- Strona główna
- O Narodowym Centrum Nauki
- Finansowanie nauki
- Współpraca zagraniczna
- Centrum prasowe
Narodowe Centrum Nauki prezentuje bazę ogłoszeń o wolnych stanowiskach pracy przy projektach finansowanych przez Centrum. Narodowe Centrum Nauki nie ponosi odpowiedzialności za treść i wiarygodność przesyłanych ofert pracy.
Uprzejmie informujemy o nowych warunkach zatrudniania osób na stanowiska typu post-doc: limit czasu upływającego od uzyskania stopnia doktora dla aplikujących na te stanowiska kobiet może być przedłużony o 1,5 roku za każde urodzone bądź przysposobione dziecko.
– Master in Physics/Chemistry/Biology/Computer Sciences or related areas
– Experience with modeling techniques is an advantage
– Experience with Linux environment and scripting is an advantage
– Interest in the interdisciplinary aspect of the project
– Motivation, creativity, liability, ability to work both independently and as a part of the team
– Good command of English
– Molecular docking of glycosaminoglycans and their mimetics
– Molecular dynamics-based analysis of protein-glycosaminoglycan, protein-small molecules, protein-DNA/RNA systems
– Participation in writing publications and presentation of the results at scientific meetings
PhD student position is supposed to be funded by the grant for 3 years with the stipend of 54 000 PLN/year (brutto brutto)Dodatkowe informacje:
Glycosaminoglycans (GAGs) represent a class of linear anionic periodic polysaccharides made up of disaccharide repetitive units containing a hexosamine and an uronic acid. These molecules present varying net degrees and patterns of sulfation. GAGs are major components of the extracellular matrix and play important roles in numerous cellular processes such as signaling, anticoagulation, angiogenesis and communication. Their biological role is executed through intermolecular interactions with protein partners such as growth factors, chemokines, proteases and collagen. Disruptions of protein-GAG interactions can cause a variety of pathologies including cancer, Alzheimer’s and prion diseases, autoimmune and inflammatory disorders. Many of these properties render GAGs promising molecules for the design of new biomaterials in regenerative therapies. At the same time, protein-GAG interactions are still not well characterized at the molecular level. Classical structure determination techniques as well as computational approaches face challenges when dealing with these systems because of GAG’s particular properties as limited availability of experimental structures, extensive length, flexibility, periodicity, symmetry, multipose binding and high variety in the sulfation pattern. The latter is suggested to be crucial for defining their recognition by protein targets and the involvement in particular biochemical processes. Among these challenges, there is one central question in the protein-GAG research field that remains unanswered: How specific are protein-GAG interactions? For several systems, it was shown that the alterations in the GAG type and sulfation pattern changes their protein binding capabilities specifically, whereas for others, it is demonstrated that the only parameter that affects the strength of such interactions is a GAG charge, and so these interactions are completely driven by electrostatics and are, therefore, unspecific. However, there are no systematic studies dealing with the question of protein-GAG specificity. In our project, we aim to get deeper insights into the specificity in protein-GAG interactions by:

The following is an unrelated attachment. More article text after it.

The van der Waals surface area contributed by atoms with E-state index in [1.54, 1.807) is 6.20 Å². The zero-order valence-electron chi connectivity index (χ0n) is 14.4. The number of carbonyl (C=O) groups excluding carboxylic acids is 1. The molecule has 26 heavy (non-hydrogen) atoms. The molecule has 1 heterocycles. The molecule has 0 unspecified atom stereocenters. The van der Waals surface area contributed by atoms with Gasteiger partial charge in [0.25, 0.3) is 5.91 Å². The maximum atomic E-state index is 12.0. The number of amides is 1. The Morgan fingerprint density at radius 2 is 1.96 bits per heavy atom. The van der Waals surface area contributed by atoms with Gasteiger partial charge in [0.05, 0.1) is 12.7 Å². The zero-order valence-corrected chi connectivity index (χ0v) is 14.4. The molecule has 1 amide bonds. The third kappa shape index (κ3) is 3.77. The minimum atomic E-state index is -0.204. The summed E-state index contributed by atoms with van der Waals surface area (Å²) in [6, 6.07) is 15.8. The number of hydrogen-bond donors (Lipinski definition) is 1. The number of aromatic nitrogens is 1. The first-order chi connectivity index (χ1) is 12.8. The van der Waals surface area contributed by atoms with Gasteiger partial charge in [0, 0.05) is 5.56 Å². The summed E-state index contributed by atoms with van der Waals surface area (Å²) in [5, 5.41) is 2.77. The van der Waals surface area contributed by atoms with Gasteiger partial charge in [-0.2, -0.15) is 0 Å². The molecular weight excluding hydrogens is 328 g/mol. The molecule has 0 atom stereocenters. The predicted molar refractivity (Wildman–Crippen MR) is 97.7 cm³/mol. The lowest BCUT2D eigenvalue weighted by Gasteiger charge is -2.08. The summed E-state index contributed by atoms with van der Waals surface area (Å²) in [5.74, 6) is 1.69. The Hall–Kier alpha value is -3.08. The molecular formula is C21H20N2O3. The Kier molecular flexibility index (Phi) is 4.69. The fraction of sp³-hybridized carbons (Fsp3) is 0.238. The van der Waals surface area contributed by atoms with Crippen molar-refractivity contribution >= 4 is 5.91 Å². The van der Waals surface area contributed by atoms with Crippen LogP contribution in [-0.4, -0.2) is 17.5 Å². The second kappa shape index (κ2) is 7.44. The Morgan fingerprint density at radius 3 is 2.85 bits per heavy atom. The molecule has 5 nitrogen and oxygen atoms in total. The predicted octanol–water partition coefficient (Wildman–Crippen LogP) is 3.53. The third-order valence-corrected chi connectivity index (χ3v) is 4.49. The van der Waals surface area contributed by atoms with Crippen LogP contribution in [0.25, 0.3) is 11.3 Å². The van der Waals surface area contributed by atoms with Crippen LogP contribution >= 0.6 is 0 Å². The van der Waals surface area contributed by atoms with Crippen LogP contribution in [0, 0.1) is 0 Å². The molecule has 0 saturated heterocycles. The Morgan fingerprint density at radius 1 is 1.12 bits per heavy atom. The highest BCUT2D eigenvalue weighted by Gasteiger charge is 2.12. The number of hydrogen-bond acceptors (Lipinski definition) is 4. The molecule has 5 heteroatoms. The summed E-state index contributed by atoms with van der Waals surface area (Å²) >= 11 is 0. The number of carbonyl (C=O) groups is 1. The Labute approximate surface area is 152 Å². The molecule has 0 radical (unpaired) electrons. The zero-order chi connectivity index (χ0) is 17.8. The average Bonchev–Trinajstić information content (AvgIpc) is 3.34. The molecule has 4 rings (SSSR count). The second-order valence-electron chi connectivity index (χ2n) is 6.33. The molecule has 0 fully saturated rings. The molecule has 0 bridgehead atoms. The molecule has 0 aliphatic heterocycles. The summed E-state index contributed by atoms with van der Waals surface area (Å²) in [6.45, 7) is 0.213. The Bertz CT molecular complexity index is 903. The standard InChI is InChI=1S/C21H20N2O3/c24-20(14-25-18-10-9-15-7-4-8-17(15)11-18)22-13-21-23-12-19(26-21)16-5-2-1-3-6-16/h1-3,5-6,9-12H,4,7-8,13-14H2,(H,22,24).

1) characterization of the interactions between interleukin-8 (IL-8), a well-known regulatory protein, with GAGs and other negatively charged ligands of different chemical origin (i.e., a series of anionic peptides, DNA, ATPγS, anionic polymers) with different flexibility and charge density which could potentially mimic GAGs;
2) analysis of GAGs interactions with cathepsin B, a protein representing a family of proteases. In spite of featuring the same fold, all members of the cathepsin family interact differently with GAGs in terms of the corresponding complex structures, binding affinities and enzymatic activity impacts of these interactions.
The work will be performed within collaborations with the Research Group of Prof. Daniel Huster (University of Leipzig), in which NMR experiments for these molecular systems will be carried out.
CV and contact data of two referees should be provided to Dr hab. Sergey Samsonov via e-mail firstname.lastname@example.org with the topic “PhD Student, BEETHOVEN CLASSIC” until 30.06.2020